FDA Says Zyvox, Methylene Blue Can Cause Potentially Fatal Reaction When Taken with Some Psych Meds

Taking certain psychiatric medications, including Zoloft, Pristiq, Cymbalta, Paxil and Wellbutrin, with the drugs <"http://www.yourlawyer.com/topics/overview/zyvox-serotonin-syndrome-ssri-antidepressants-side-effects-lawsuits">Zyvox or methylene blue – both of which are reversible monoamine oxidase inhibitors (MAOIs) – can induce a severe and potentially fatal central nervous system reaction called serotonin syndrome. According to a Drug Safety Communication issued yesterday by the U.S. Food & Drug Administration (FDA), the Adverse Event Reporting System database has received reports of these reactions in patients taking such drug combinations, including some fatalities associated with Zyvox.

Zyvox is an antibiotic used to treat drug-resistant bacteria including methicillin-related Staphylococcus aureus (MSRA), skin infections and nosocomial pneumonia. Methylene blue is used to treat methemoglobinemia, vasoplegic syndrome, ifosfamide-induced encephalopathy, and cyanide poisoning. It is also used as a dye in therapeutic and diagnostic applications.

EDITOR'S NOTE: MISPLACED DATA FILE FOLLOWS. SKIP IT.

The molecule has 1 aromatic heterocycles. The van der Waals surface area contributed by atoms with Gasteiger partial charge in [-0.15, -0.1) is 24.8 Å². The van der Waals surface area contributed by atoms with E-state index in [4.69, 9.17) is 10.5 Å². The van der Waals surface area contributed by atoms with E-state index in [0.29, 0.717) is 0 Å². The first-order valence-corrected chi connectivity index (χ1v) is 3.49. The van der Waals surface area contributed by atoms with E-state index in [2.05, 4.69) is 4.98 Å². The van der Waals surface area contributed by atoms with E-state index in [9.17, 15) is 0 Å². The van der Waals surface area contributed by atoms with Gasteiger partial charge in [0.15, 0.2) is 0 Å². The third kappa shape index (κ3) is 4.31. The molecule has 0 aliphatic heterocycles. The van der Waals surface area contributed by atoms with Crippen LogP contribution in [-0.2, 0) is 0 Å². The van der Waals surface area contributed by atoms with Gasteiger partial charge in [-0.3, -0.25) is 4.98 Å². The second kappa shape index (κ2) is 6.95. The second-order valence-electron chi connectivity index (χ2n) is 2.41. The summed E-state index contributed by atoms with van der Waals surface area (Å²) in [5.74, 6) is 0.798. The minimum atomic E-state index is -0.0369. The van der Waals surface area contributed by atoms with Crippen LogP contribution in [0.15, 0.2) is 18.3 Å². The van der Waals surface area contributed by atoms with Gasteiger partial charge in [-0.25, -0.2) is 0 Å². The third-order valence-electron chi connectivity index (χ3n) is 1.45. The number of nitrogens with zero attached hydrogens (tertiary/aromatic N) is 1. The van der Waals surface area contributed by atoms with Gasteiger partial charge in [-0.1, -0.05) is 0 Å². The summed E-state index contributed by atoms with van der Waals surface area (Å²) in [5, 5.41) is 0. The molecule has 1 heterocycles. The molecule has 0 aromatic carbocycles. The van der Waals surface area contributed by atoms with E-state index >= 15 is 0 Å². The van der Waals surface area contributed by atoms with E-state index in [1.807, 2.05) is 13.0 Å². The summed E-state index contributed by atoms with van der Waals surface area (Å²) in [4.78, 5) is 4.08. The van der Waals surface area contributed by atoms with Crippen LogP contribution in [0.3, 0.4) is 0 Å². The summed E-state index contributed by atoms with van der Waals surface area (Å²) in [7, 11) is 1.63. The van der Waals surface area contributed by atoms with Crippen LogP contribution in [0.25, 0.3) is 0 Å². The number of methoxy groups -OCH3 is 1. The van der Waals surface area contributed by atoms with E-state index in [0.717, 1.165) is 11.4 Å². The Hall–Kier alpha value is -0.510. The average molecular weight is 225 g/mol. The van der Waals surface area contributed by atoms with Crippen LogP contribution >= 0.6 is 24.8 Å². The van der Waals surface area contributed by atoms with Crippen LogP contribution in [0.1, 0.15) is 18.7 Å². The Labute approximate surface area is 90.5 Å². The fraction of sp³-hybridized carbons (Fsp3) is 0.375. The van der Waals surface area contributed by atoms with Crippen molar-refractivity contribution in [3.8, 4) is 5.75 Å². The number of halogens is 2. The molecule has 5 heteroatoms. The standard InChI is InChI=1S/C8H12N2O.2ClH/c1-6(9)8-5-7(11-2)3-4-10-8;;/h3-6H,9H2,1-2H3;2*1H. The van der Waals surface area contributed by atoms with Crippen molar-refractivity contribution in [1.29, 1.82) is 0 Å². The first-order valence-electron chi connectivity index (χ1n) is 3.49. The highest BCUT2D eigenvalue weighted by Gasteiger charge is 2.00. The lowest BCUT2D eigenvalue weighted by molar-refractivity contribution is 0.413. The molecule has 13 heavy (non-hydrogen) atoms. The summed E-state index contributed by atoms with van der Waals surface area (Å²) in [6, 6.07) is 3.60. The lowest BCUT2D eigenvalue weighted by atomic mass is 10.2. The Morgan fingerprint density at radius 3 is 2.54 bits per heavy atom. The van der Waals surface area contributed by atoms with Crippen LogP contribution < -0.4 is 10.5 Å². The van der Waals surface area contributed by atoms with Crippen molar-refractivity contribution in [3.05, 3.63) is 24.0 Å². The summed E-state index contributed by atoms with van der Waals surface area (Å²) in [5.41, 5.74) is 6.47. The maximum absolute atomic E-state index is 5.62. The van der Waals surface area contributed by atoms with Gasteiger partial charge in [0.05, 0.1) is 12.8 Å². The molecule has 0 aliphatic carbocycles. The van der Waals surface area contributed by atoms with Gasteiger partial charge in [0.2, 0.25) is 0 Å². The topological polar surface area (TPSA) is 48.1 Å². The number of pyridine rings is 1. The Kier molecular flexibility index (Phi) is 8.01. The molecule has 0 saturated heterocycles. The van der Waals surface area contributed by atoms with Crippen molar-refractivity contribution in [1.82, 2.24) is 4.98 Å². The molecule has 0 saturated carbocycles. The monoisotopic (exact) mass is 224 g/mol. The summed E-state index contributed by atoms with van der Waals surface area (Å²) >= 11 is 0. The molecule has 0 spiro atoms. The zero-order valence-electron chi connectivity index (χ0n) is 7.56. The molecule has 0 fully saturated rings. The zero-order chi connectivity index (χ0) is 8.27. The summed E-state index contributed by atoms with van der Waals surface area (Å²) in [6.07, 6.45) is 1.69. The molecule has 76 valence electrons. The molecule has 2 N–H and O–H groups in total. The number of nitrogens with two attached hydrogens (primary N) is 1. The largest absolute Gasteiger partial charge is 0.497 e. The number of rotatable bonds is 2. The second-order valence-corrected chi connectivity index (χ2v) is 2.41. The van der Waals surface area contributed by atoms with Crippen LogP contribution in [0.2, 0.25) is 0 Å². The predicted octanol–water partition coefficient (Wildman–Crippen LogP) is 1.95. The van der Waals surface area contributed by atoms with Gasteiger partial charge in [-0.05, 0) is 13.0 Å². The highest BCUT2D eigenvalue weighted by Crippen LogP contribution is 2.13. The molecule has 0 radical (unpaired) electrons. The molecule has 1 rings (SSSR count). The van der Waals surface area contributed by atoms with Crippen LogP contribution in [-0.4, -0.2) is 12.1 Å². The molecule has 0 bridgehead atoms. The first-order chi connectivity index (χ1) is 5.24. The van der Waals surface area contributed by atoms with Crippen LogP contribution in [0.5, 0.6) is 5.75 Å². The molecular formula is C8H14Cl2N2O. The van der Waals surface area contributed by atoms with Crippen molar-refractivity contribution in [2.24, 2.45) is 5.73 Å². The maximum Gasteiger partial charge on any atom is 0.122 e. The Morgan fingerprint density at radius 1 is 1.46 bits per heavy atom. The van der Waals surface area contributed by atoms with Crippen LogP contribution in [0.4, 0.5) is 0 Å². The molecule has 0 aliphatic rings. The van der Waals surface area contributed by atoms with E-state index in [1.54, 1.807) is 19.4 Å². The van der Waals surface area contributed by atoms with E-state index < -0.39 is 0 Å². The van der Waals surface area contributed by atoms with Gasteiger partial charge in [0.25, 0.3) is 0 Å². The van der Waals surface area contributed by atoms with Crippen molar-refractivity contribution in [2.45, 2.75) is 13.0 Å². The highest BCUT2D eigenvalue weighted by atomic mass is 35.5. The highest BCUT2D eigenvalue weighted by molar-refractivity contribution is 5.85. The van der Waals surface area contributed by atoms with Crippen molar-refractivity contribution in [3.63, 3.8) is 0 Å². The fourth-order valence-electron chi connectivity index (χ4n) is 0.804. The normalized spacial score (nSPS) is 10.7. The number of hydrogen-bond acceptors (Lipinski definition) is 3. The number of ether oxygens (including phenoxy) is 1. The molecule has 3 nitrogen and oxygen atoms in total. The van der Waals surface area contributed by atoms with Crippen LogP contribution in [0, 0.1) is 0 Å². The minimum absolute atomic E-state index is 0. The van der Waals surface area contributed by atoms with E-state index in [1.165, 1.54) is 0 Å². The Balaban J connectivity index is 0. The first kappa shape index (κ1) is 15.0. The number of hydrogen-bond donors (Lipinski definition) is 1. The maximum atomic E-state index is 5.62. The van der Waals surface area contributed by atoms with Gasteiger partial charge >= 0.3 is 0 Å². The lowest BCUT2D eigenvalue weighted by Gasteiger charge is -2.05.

According to the FDA, it is believed that when either Zyvox or methylene blue is given to patients taking serotonergic psychiatric medications, high levels of serotonin can build up in the brain, causing toxicity. Signs and symptoms of serotonin syndrome include mental changes (confusion, hyperactivity, memory problems), muscle twitching, excessive sweating, shivering or shaking, diarrhea, trouble with coordination, and/or fever.

Serotonergic psychiatric medications include selective serotonin reuptake inhibitor (SSRI) antidepressants, dual inhibitors of serotonin and norepinephrine reuptake, tricyclic and MAOI antidepressants, and atypical drugs such as Wellbutrin. Although the exact mechanism of this drug interaction is unknown, the FDA said methylene blue inhibits the action of monoamine oxidase A—an enzyme responsible for breaking down serotonin in the brain. It is also believed that Zyvox may act in the same way.

Because patients taking psychiatric medications may still need to receive either Zyvox or methylene blue when they present with serious conditions for which these drugs are the best treatment, the FDA has recommended that physicians should weigh the risks of using other treatments against the danger of serotonin syndrome.

In nonemergency situations where use of Zyvox or methylene blue is planned, antidepressant therapy should be stopped at least two weeks in advance. The one exception is Prozac, which should be stopped fives weeks prior because of its longer half-life.

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